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Painful sex after menopause is common and treatable, from the Harvard Women’s Health Watch

Millions of women experience pain before, during, or after sexual intercourse—a medical condition called dyspareunia. This common problem can sap sexual desire and pleasure, strain relationships, and erode a woman’s quality of life. For postmenopausal women, in particular, it can bring up issues of aging and body image. Many women suffer in silence because they’re embarrassed or can’t find a doctor who specializes in problems of this nature. The May 2012 issue of the Harvard Women’s Health Watch describes how dyspareunia can be treated, and guides women to get the help they need.

Painful intercourse has many possible causes, including hormonal changes, medical and nerve conditions, skin diseases, and emotional problems such as anxiety and depression. Often, several are at work. The decline in estrogen production at menopause can thin vaginal tissue, resulting in dryness, burning, and pain. Another culprit is vestibulodynia, a chronic pain syndrome that causes discomfort with any kind of touch or pressure in the area around the vagina. Psychological factors may be involved, especially in women who associate the vaginal area with fear or injury.

Treatment often requires a multifaceted approach that includes medications and other therapies as well as self-care practices. These are some frequently prescribed strategies for managing dyspareunia:

Low-dose vaginal estrogen. This is the main treatment for painful vaginal changes related to menopause. It can also help in some cases of vestibulodynia and vulvar skin problems. Vaginal estrogen has less risk of side effects than oral estrogen.

Pelvic floor physical therapy. This relatively new technique hasn’t undergone rigorous study yet, but experts consider it safe and effective. A physical therapist uses hands-on techniques such as massage and gentle pressure to relax and stretch tightened tissues in the pelvic area. Women also learn exercises to help strengthen pelvic floor muscles, which may have been weakened by aging, childbirth, hormonal changes, and certain physical strains.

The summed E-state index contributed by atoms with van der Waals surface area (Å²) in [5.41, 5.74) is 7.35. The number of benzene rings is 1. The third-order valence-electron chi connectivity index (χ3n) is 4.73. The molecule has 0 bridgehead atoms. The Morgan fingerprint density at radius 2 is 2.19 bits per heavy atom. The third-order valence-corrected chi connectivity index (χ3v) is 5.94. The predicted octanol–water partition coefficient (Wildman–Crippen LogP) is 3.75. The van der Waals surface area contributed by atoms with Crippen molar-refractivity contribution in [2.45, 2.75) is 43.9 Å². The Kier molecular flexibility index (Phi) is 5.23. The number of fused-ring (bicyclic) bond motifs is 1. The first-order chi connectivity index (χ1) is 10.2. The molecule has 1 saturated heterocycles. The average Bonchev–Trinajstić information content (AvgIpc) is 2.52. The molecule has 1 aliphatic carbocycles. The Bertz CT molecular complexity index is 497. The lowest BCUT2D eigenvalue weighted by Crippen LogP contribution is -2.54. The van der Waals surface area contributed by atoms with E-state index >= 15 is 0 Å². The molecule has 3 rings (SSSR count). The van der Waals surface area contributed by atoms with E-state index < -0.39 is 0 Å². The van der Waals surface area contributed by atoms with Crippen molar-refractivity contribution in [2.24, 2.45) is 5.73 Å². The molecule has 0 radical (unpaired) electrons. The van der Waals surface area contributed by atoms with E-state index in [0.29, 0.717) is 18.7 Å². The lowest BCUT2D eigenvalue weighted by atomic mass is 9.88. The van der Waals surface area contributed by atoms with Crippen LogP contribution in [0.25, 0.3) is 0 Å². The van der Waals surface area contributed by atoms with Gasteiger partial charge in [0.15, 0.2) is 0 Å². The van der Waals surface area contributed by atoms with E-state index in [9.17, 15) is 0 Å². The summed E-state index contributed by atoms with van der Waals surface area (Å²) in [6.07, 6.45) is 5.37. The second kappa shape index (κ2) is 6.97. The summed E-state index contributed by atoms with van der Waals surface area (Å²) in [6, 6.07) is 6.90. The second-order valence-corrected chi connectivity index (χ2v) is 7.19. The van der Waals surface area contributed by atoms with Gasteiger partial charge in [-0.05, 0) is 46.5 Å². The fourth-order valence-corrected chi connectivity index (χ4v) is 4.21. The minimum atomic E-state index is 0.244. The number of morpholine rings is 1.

Counseling. Issues such as anxiety and poor communication in a relationship can contribute to painful sex, and painful sex can put stress on a relationship. Talking with a mental health professional or sex therapist may help.

Self-care. Treat vulvar skin gently. Wash with mild soap or plain water and pat dry. Avoid perfumed products such as bubble bath and douches. Choose cotton underwear, and avoid tight clothing.

Read the full-length article: "When sex gives more pain than pleasure"

Also in this issue of the Harvard Women's Health Watch

  • In the journals: Compression stockings after deep-vein thrombosis: Knee-highs or thigh-highs?
  • Ask the doctor: Does mangosteen have any health benefits?
  • Ask the doctor: Are sunless tanning products safe?
  • Ask the doctor: Why should I limit my dairy intake to one to two servings a day?
  • When sex gives more pain than pleasure
  • Managing osteoarthritis of the knee

More Harvard Health News »

About Harvard Health Publications

Harvard Health Publications publishes four monthly newsletters--Harvard Health Letter, Harvard Women's Health Watch, Harvard Men's Health Watch, and Harvard Heart Letter--as well as more than 50 special health reports and books drawing on the expertise of the 8,000 faculty physicians at Harvard Medical School and its world-famous affiliated hospitals.